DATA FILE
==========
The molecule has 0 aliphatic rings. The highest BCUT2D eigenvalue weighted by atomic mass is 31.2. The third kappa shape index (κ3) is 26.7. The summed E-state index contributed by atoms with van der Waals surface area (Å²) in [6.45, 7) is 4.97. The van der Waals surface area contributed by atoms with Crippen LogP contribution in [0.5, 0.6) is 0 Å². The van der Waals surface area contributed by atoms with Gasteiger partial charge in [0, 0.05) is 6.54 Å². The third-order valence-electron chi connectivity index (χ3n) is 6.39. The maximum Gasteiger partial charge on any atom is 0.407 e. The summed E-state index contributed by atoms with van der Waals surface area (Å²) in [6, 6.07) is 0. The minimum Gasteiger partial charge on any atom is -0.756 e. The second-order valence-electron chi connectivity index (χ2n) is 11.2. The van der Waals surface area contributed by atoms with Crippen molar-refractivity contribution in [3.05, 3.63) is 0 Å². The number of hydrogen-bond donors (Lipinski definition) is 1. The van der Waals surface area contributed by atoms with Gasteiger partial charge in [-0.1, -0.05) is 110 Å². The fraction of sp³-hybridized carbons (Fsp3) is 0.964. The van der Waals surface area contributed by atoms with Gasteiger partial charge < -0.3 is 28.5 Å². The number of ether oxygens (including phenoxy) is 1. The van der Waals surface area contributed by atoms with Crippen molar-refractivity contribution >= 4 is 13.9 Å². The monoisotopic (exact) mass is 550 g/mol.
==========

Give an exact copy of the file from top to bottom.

The molecule has 0 aliphatic rings. The highest BCUT2D eigenvalue weighted by atomic mass is 31.2. The third kappa shape index (κ3) is 26.7. The summed E-state index contributed by atoms with van der Waals surface area (Å²) in [6.45, 7) is 4.97. The van der Waals surface area contributed by atoms with Crippen LogP contribution in [0.5, 0.6) is 0 Å². The van der Waals surface area contributed by atoms with Gasteiger partial charge in [0, 0.05) is 6.54 Å². The third-order valence-electron chi connectivity index (χ3n) is 6.39. The maximum Gasteiger partial charge on any atom is 0.407 e. The summed E-state index contributed by atoms with van der Waals surface area (Å²) in [6, 6.07) is 0. The minimum Gasteiger partial charge on any atom is -0.756 e. The second-order valence-electron chi connectivity index (χ2n) is 11.2. The van der Waals surface area contributed by atoms with Crippen molar-refractivity contribution in [3.05, 3.63) is 0 Å². The number of hydrogen-bond donors (Lipinski definition) is 1. The van der Waals surface area contributed by atoms with Gasteiger partial charge in [-0.1, -0.05) is 110 Å². The fraction of sp³-hybridized carbons (Fsp3) is 0.964. The van der Waals surface area contributed by atoms with Gasteiger partial charge < -0.3 is 28.5 Å². The number of ether oxygens (including phenoxy) is 1. The van der Waals surface area contributed by atoms with Crippen molar-refractivity contribution >= 4 is 13.9 Å². The monoisotopic (exact) mass is 550 g/mol.